Description of Historic Place
The Morton-McLeod House, also known as the Amos Judd House, is a one-and a-half storey, white clapboard residence located at 12 Queen Street, in the Village of Morton. The Morton-McLeod House was constructed in 1855 by George Morton, founder of the Village, and served as housing quarters for a nearby mill. It eventually became Amos Judd's permanent residence.
The Township of South Crosby recognizes the heritage values of the Morton-McLeod House in By-law No. 22-83.
The Morton-McLeod House is associated with, George Morton, Amos Judd and the early development of the Village of Morton. Amos Judd was born in South Crosby and moved to the Village of Morton in 1853, after its founder, George Morton, purchased property near Morton, formerly called Whitefish Falls. Upon arrival in Morton, Amos Judd was listed as George Morton's agent for the mill and plaster factory. Amos Judd is associated with the early development of Morton as he and his family were one of the first to settle in the area. By 1857, when Morton's streets were laid out, one of the lanes was named after Judd. Judd later went on to become active in trade pursuits in the area and was also a provincial road commissioner under Oliver Mowat's Liberal government.
Additionally, the Morton-McLeod House is associated with Amos Judd's son's tenure living in the house. James Chesterfield Judd, in the last few decades of the nineteenth century, was active in local affairs, maintained a law office in Morton, and went on to stimulate tourism in the area by acquiring two steam yachts offering day excursions on the Rideau Canal. James Chesterfield Judd also supported tourism and transportation advances in the larger South Crosby area as it is reputed that he also purchased prime lakeshore property for later sale to campers and cottagers. He also was a strong advocate and fundraiser for the construction of the Brockville-Westport Railway and spent a great deal of time exploring potential mining sites and buying land and mineral rights. James Judd owned the house until 1904. The Morton-McLeod House recalls early infrastructure and economic development in the Village of Morton and also reflects a relationship between the village and the building of the Rideau Canal. The Morton-McLeod House stands as a unique reminder of change in the area in the latter half of the nineteenth century and bears witness to the nexus between small-scale economic development and the tourism industry in the area, both linked to the construction of the Rideau Canal.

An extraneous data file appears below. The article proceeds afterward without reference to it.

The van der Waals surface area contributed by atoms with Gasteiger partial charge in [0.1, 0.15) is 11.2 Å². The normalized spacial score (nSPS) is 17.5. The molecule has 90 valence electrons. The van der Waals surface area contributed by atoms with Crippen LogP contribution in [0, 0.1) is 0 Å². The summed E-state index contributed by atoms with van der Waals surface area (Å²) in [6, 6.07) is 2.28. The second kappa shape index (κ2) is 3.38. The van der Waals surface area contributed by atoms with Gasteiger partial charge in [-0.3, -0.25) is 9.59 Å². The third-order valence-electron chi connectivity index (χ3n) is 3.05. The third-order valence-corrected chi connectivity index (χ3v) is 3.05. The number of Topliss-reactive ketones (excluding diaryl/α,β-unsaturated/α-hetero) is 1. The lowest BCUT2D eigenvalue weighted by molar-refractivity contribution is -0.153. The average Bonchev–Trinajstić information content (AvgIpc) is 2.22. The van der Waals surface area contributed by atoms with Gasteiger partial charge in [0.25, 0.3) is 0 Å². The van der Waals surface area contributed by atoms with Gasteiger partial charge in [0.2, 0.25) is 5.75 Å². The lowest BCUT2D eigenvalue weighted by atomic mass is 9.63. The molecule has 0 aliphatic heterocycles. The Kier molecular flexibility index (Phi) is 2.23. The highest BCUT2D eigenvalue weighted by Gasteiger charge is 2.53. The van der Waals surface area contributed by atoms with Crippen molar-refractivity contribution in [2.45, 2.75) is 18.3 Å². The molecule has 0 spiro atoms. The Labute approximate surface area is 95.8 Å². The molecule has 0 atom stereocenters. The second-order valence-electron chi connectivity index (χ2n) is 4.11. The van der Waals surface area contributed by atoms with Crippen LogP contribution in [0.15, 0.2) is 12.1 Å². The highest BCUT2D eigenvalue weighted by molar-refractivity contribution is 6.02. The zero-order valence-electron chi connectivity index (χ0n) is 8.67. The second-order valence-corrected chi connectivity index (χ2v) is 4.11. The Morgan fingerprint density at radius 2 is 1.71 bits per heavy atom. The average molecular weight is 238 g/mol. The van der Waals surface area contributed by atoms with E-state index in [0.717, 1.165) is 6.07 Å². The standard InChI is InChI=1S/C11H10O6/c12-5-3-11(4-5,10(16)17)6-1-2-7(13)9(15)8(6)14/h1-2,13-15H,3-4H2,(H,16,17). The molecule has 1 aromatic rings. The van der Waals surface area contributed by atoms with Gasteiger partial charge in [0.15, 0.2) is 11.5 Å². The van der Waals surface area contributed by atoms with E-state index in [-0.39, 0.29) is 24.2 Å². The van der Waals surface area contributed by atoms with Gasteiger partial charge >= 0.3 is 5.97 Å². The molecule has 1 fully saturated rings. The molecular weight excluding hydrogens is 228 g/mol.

The Morton-McLeod House was constructed in 1855 by George Morton to be used as a staffing house for the manager of his mill, Amos Judd. It is reputed that within two years, Judd purchased the house and then later rented it to a tenant miller, Duncan Ripley. For a brief period, the Morton-McLeod House served as a housing quarters for people who worked at the nearby mill.
The Morton-McLeod House reflects architectural elements associated with the Neo-Classical style, as seen by its symmetrical façade with a low pitched front gable. This one-and-a-half storey clapboard house features a protruding entranceway replete with sidelights and transom lights. The main door inside the vestibule has rectangular sidelights and a transom and is flanked by rectangular windows with a simple wood trim and sills. The west elevation has six-over-six paned sashes, most likely original to the construction.
Sources: Township of South Crosby By-law No. 22-83; Sue Warren, Hub of the Rideau: A History of the South Crosby Township, Township of South Crosby (1997).
Character defining elements that reflect the heritage value of the Morton-McLeod House includes its:
- one-and-a-half storey wood construction
- low pitched front gabled
- symmetrical façade
- clapboard exterior
- double-hung windows
- windows with a six-over-six pane arrangement on the west façade
- wood lintels and sills
- small protruding vestibule with side-lights and transom lights
- simple eaves